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Charlie Stewart
 
First Person : Maybe it's my fault the Steelers lost, but I blame Jerry Jones
February 12, 2011

It's been nearly a week since the Steelers lost in the Super Bowl, and you might say it's just a game, but I'm not quite ready to give up on finding out precisely where to lay some serious blame.

On Feb. 4, we of Steeler Nation were full of optimism. With tickets purchased from StubHub for $3,500 apiece for upper level seats on the 40-yard line, my wife and I were on a flight to Dallas.

I admit I was nervous about the game from the time I knew we would be facing the Packers. But knowing our Super Bowl XLV Terrible Towels were safely packed in our suitcases, I felt empowered .

When you tell people you are going to the Super Bowl, they convey their "good lucks," tell you to "bring home a winner," instruct you to "cheer loudly for me" and then, finally, "go Steelers!" So going there to witness the game firsthand, you feel a certain responsibility to produce. Now it's personal.

We arrived in Dallas to five inches of snow and slick road conditions. Dallas has neither snow plows nor salt to treat the roads, and from the friends we stayed with we learned that no one owns a snow shovel.

We were soon to learn that Cowboys owner Jerry Jones gets blamed for just about everything that goes wrong in Dallas, so why not blame him for that once-in-50-years freak snowstorm?

On game day we got to the security check point three hours ahead of kick-off. That's when they told my wife she couldn't bring in her umbrella (rain was forecasted) or her binoculars case. In the process of stashing them under a tree near the entrance, her lucky Steeler hat with black and yellow spikes vanished.

My wife hung her head and said if we lost the game it was going to be all her fault.

The loss of the lucky hat was just the start of more losses.

Christina Aguilera lost her place in the fourth line of the Star Spangled Banner. The Steelers lost the coin toss. My wife got lost on the way back to her seat after going to the restroom.

Around this time 1,200 displaced fans were yelling their displeasure at Jerry Jones for stranding them without seats because temporary stands had not been completed (even though it was the NFL's responsibility).

The Steelers held their own for a while, but with 3:46 to go in the first quarter my Terrible Towel stopped working. Talk about a wardrobe malfunction. I was waving my towel furiously, so how did Aaron Rodgers hit Jordy Nelson for a 29-yard pass and Green Bay's first TD? Adding insult to injury, Howard Green then penetrated far enough to disrupt Big Ben's throw to Mike Wallace.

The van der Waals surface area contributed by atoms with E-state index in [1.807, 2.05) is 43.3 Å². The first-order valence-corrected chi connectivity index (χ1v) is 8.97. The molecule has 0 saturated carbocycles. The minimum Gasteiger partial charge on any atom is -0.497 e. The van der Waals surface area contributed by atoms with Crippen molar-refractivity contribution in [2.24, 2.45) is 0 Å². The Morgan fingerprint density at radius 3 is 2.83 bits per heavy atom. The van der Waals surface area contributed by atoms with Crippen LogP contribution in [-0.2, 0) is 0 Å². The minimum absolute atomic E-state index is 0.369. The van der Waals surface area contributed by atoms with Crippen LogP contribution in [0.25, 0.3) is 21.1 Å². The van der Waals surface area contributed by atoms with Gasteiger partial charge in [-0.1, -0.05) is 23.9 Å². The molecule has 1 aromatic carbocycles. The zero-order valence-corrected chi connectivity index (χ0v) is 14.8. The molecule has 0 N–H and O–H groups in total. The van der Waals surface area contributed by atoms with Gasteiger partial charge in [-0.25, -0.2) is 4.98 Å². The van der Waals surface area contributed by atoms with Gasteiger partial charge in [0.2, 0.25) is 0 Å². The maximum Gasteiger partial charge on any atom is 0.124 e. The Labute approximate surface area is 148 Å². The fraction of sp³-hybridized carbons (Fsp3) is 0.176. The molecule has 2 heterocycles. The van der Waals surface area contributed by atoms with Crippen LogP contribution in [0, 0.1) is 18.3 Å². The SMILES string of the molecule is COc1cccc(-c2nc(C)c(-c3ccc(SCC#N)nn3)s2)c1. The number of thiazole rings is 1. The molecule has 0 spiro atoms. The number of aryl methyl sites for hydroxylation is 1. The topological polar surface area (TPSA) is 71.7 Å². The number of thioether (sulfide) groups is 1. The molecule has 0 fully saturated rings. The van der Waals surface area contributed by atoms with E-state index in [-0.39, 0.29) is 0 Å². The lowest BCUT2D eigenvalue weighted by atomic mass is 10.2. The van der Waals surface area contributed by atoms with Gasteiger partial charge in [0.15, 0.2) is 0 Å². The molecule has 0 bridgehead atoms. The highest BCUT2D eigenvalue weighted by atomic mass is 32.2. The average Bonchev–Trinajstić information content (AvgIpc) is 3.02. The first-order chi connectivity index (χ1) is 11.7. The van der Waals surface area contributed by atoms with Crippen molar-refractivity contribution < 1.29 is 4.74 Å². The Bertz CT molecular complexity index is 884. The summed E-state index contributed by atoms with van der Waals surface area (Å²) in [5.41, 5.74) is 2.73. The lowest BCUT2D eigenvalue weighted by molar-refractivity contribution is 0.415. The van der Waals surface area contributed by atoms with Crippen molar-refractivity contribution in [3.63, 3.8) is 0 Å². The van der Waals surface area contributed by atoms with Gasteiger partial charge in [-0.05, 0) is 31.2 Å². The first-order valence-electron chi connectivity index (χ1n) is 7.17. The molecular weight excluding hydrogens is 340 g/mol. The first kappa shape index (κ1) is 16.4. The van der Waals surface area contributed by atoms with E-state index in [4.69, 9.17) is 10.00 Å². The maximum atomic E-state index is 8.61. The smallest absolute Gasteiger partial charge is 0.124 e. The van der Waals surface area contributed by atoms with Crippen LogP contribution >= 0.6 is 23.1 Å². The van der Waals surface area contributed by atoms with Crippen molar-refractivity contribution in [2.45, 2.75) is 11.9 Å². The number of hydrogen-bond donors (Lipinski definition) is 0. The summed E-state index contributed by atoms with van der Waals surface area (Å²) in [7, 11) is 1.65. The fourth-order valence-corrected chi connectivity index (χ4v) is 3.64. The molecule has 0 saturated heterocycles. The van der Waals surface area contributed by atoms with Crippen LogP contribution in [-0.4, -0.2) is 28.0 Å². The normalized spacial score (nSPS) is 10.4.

Had my official Myron Cope Terrible Towels lost their super powers?

I began to think that maybe I shouldn't have washed them after the victories in Detroit and Tampa.

Now, with the black and gold down 14 to zip, Steeler fans went numb.

And the gigantic video screen wasn't helping matters.

As first time visitors to JerryWorld, as Dallasites call it, we had never seen a screen that size. Almost five times the size of ours at Heinz field, the $40 million high-definition monitor is the world's largest and could lull you into forgetting to scream when the Packers had the ball. Bombarding spectators with replays and flashbacks and shots of celebs in Jerry Jones' private box, it was mesmerizing.

As were the margaritas. I couldn't believe my good fortune when I discovered they were serving margaritas, my refreshing beverage of choice. Even at $19 (served in a plastic Super Bowl XLV commemorative cup, mind you) they were worth it. It was the Super Bowl for heaven's sake!

So by halftime I'm semi-deaf from the video screen, anesthetized with margaritas and asking the young couple in front of me how to crack the glow stick I'm going to wave during the performance by The Black Eyed Peas.

Just before the second half began, a fellow Steelers fan passed me on the aisle and said calmly, "Keep the faith."

He was right. I gained newfound energy. So every time the Packers huddle broke, we yelled as loudly as we could.

But in the process of spending $1.2 billion on a monument to himself, Jerry Jones had erected a building that was just too immense for crowd noise to have much impact. From our seats, the 6-foot-tall players were a mere quarter-inch tall, so how was our yelling and carrying on going to bother Aaron Rodgers' play-calling?

Try as we might, though, in the end the seconds ticked down to a shocking reality.

I know we let everyone down back home by not bringing home a winner. And we apologize for that.

Still, one has to wonder, "What if?"

What if my wife hadn't lost her lucky hat?

What if Mendenhall hadn't fumbled?

What if Suisham hadn't missed that 52-yarder?

What if I hadn't washed my Terrible Towels after their previous Super Bowl victories?

What if Jerry Jones hadn't been born?

Re-printed with permission from the Pittsburgh Post-Gazette

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